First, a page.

- Kanjur (2)
- Mahāyāna Sūtras (2)
- Miniatures (Illuminations) (2)
- Block printing (1)
- Buddhas (1)
- Jin dynasty, 1115-1234 (1)
- Tang dynasty, 618-907 (1)
Type of Item
The Zhaocheng Jin Tripitaka
This edition of the Buddhist canon was printed between about the ninth year of the Huangtong era of Xizong of the Jin dynasty and sometime in the Dading era of Shizong, and for this reason is called the "Jin Tripitaka" by scholars. It is also called the “Jin Tripitaka from Tianning Temple in Xiezhou" because the woodblocks were carved at Tianning Temple on Jinglin Mountain, in Xiezhou, Shanxi (modern Xie County in the Jinnan district). In 1933, the work was rediscovered at Guangsheng Temple in Zhaocheng County, Shanxi, so its ...
Twenty-One Hymns to the Rescuer Mother of Buddhas
Also known as “Twenty-One Hymns to the Rescuer Saint Tārā, Mother of Buddhas,” this item is a sutra from Tibetan esoteric Buddhism. The copyist was Yong Rong (1744–90), sixth son of the Qianlong emperor and general editor of the Siku quanshu. In addition to being a poet, calligrapher, and painter, Yong Rong had a sophisticated understanding of astronomy and mathematics. On the top protective cover of this item is written, “Imperially commissioned translation of the hymn to the rescuer mother of Buddhas," in Manchu, Tibetan, Mongolian, and Chinese scripts ...
Diamond Prajna Paramita Sutra
This complete scroll from the first year of the Yifeng era (676) of the Tang dynasty was unearthed in Dunhuang, China. The scroll contains the Diamond Prajna pāramitā sutra, a work that is an important sacred text in the prajñā line of Mahayana Buddhism as well as a foundational text in Chinese Chan (Japanese Zen) Buddhism. The text was transmitted to China in the Period of Southern and Northern Courts in many translations, but the translation by Kumārajīva is the most respected. For generations, it was felt that reciting the ...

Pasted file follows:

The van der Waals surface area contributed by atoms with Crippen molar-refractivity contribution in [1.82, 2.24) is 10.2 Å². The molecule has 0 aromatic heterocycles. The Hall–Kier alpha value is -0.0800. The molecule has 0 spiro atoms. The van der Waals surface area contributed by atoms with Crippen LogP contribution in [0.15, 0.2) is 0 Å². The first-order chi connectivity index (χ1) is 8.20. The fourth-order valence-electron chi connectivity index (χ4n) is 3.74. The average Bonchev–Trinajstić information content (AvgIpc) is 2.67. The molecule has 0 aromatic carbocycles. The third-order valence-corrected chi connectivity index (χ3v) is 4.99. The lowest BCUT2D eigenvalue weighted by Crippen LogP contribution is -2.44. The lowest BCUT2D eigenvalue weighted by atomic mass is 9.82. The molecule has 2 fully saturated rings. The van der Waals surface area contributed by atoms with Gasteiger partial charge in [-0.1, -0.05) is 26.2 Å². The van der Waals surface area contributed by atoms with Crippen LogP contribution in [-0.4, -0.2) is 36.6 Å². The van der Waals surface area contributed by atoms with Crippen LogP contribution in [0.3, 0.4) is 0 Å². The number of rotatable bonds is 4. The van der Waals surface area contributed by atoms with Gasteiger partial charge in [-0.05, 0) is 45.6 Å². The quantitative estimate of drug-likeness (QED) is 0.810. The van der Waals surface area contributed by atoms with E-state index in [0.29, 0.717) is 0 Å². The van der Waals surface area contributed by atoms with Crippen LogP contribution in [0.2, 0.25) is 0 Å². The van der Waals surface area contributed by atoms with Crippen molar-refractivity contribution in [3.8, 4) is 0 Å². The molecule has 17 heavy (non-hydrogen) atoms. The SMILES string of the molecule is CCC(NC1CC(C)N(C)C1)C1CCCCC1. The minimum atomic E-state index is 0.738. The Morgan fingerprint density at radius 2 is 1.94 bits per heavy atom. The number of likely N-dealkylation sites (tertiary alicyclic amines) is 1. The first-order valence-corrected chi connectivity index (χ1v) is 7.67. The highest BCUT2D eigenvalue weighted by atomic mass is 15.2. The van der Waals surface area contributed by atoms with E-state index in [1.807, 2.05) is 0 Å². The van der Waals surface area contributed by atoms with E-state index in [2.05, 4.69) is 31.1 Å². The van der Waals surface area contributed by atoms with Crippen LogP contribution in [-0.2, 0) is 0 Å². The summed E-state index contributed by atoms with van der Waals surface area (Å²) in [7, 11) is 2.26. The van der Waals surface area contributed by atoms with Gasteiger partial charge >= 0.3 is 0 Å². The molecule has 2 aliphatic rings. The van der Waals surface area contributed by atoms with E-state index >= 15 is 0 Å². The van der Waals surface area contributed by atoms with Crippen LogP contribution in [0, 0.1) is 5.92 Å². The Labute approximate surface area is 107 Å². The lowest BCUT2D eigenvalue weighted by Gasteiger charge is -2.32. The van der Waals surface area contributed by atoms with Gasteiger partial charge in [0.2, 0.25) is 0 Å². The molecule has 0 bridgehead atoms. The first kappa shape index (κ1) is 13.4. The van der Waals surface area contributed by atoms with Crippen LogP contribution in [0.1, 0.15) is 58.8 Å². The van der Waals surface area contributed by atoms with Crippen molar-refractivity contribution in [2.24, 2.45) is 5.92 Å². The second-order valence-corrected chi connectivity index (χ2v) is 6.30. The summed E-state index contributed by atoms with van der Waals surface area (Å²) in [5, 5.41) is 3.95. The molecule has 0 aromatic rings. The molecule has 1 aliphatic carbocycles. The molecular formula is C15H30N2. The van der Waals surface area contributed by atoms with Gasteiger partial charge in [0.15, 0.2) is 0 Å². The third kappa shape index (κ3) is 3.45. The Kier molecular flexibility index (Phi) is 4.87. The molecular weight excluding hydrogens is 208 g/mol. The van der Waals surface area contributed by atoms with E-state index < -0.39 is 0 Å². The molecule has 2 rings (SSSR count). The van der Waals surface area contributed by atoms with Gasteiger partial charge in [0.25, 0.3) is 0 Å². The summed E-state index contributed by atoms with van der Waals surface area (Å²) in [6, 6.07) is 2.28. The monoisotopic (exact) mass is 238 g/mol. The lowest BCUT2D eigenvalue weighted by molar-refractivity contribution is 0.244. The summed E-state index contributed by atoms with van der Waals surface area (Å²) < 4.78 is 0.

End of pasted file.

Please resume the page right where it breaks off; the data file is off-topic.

Life History and Sermon of Buddha Abstracted from Buddhist Scriptures
Seokbosangjeol (Life history and sermons of Buddha abstracted from Buddhist scriptures) was compiled by Prince Suyang, the son of King Sejong and Queen Soheon, in the 29th year of King Sejong’s reign (1447). It was written in Korean prose style, not only to pray for the repose of the prince’s mother, but also to let the common people learn Buddhist doctrines more easily. Its content teaches about Buddha’s life and his main sermons, selected from the Chinese sutras such as the Sutra of the Lotus, the Sutra ...
Ji Guang Jing, Land of Solitude and Illumination
This three-volume work by Hong Yingming, a Ming-dynasty philosopher, known also under his style name Zicheng, contains portraits of Buddhas. Volume one depicts 19 Buddhas of India; volumes two and three contain portraits of 42 Buddhas of China. The work includes brief biographies.
Manuscript of a Mongolian Sūtra
This text is a representative example from the collection of Mongolian manuscripts in the Bavarian State Library. It is a Buddhist manuscript produced in the Beijing style, in which a sheet has been inserted in both the upper and lower cover. A silk curtain of different colors protects the sheets set in the recess. This type of book cover was developed in Beijing for Tibetan and Mongolian manuscripts and is sometimes also found among block print bindings. This example is one of the Mahayana Sutras (Yeke kölgen sudur): the popular ...
The Noble, Great, and Cleansing Liberation from All Sins through the Buddha
This marvelous manuscript contains a Mahayana Sutra text from the Kanjur (Translation of the words of the Buddha), i.e., the scriptures of Tibetan Buddhism. It is especially remarkable because it was not translated directly from Sanskrit, like so many other works of the Kanjur, but from Chinese. The translators obviously had no original text from which to work. Accordingly, they did not give the work a Sanskrit title, as was usually the case. Manuscripts containing only this text are very rare, and even in this case a further work ...